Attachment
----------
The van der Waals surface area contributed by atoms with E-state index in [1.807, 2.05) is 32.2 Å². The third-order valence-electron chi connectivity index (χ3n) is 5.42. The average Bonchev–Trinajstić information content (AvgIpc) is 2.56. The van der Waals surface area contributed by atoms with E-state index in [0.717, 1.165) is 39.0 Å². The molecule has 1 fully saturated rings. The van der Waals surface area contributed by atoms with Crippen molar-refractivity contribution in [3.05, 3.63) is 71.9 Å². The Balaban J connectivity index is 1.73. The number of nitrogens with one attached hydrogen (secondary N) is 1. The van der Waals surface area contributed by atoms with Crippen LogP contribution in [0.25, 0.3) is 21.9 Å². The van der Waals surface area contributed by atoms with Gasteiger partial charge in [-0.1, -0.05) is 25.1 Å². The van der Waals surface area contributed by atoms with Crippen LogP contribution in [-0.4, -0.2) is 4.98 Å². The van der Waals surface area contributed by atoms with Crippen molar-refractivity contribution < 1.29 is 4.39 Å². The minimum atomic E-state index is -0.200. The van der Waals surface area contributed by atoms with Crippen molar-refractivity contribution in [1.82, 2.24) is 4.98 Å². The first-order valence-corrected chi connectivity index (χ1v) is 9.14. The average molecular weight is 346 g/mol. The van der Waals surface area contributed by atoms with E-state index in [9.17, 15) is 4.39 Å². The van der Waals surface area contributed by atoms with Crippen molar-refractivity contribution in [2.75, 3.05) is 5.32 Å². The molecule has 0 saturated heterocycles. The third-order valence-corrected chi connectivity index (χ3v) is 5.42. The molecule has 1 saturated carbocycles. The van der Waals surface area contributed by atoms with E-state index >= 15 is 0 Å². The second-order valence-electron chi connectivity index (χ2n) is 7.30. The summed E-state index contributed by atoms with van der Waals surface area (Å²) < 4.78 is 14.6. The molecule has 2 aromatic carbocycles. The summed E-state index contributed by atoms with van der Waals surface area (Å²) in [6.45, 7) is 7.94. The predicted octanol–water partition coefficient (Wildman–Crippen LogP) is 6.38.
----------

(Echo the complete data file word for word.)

The van der Waals surface area contributed by atoms with E-state index in [1.807, 2.05) is 32.2 Å². The third-order valence-electron chi connectivity index (χ3n) is 5.42. The average Bonchev–Trinajstić information content (AvgIpc) is 2.56. The van der Waals surface area contributed by atoms with E-state index in [0.717, 1.165) is 39.0 Å². The molecule has 1 fully saturated rings. The van der Waals surface area contributed by atoms with Crippen molar-refractivity contribution in [3.05, 3.63) is 71.9 Å². The Balaban J connectivity index is 1.73. The number of nitrogens with one attached hydrogen (secondary N) is 1. The van der Waals surface area contributed by atoms with Crippen LogP contribution in [0.25, 0.3) is 21.9 Å². The van der Waals surface area contributed by atoms with Gasteiger partial charge in [-0.1, -0.05) is 25.1 Å². The van der Waals surface area contributed by atoms with Crippen LogP contribution in [-0.4, -0.2) is 4.98 Å². The van der Waals surface area contributed by atoms with Crippen molar-refractivity contribution < 1.29 is 4.39 Å². The minimum atomic E-state index is -0.200. The van der Waals surface area contributed by atoms with Crippen molar-refractivity contribution in [1.82, 2.24) is 4.98 Å². The first-order valence-corrected chi connectivity index (χ1v) is 9.14. The average molecular weight is 346 g/mol. The van der Waals surface area contributed by atoms with E-state index in [9.17, 15) is 4.39 Å². The van der Waals surface area contributed by atoms with Crippen molar-refractivity contribution in [2.75, 3.05) is 5.32 Å². The molecule has 0 saturated heterocycles. The third-order valence-corrected chi connectivity index (χ3v) is 5.42. The molecule has 1 saturated carbocycles. The van der Waals surface area contributed by atoms with E-state index >= 15 is 0 Å². The second-order valence-electron chi connectivity index (χ2n) is 7.30. The summed E-state index contributed by atoms with van der Waals surface area (Å²) < 4.78 is 14.6. The molecule has 2 aromatic carbocycles. The summed E-state index contributed by atoms with van der Waals surface area (Å²) in [6.45, 7) is 7.94. The predicted octanol–water partition coefficient (Wildman–Crippen LogP) is 6.38.